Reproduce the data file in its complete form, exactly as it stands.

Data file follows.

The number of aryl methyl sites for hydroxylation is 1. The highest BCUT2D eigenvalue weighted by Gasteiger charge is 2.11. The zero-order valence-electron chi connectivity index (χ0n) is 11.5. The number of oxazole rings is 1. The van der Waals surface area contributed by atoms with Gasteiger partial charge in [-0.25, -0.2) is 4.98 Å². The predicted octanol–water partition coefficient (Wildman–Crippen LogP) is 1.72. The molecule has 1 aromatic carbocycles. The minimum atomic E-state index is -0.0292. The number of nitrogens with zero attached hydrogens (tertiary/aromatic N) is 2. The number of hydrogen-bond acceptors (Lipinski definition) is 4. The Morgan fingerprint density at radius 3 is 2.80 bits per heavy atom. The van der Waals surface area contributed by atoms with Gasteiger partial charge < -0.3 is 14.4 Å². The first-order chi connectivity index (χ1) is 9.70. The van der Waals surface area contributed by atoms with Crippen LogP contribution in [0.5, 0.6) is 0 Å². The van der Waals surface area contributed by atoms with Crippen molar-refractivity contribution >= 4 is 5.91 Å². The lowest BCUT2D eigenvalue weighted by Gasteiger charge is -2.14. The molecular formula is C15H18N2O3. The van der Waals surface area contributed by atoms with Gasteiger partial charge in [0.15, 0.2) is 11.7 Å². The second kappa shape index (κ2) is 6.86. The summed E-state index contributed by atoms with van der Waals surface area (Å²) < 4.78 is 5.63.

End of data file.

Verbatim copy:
The number of aryl methyl sites for hydroxylation is 1. The highest BCUT2D eigenvalue weighted by Gasteiger charge is 2.11. The zero-order valence-electron chi connectivity index (χ0n) is 11.5. The number of oxazole rings is 1. The van der Waals surface area contributed by atoms with Gasteiger partial charge in [-0.25, -0.2) is 4.98 Å². The predicted octanol–water partition coefficient (Wildman–Crippen LogP) is 1.72. The molecule has 1 aromatic carbocycles. The minimum atomic E-state index is -0.0292. The number of nitrogens with zero attached hydrogens (tertiary/aromatic N) is 2. The number of hydrogen-bond acceptors (Lipinski definition) is 4. The Morgan fingerprint density at radius 3 is 2.80 bits per heavy atom. The van der Waals surface area contributed by atoms with Gasteiger partial charge < -0.3 is 14.4 Å². The first-order chi connectivity index (χ1) is 9.70. The van der Waals surface area contributed by atoms with Crippen LogP contribution in [0.5, 0.6) is 0 Å². The van der Waals surface area contributed by atoms with Crippen molar-refractivity contribution >= 4 is 5.91 Å². The lowest BCUT2D eigenvalue weighted by Gasteiger charge is -2.14. The molecular formula is C15H18N2O3. The van der Waals surface area contributed by atoms with Gasteiger partial charge in [0.15, 0.2) is 11.7 Å². The second kappa shape index (κ2) is 6.86. The summed E-state index contributed by atoms with van der Waals surface area (Å²) < 4.78 is 5.63.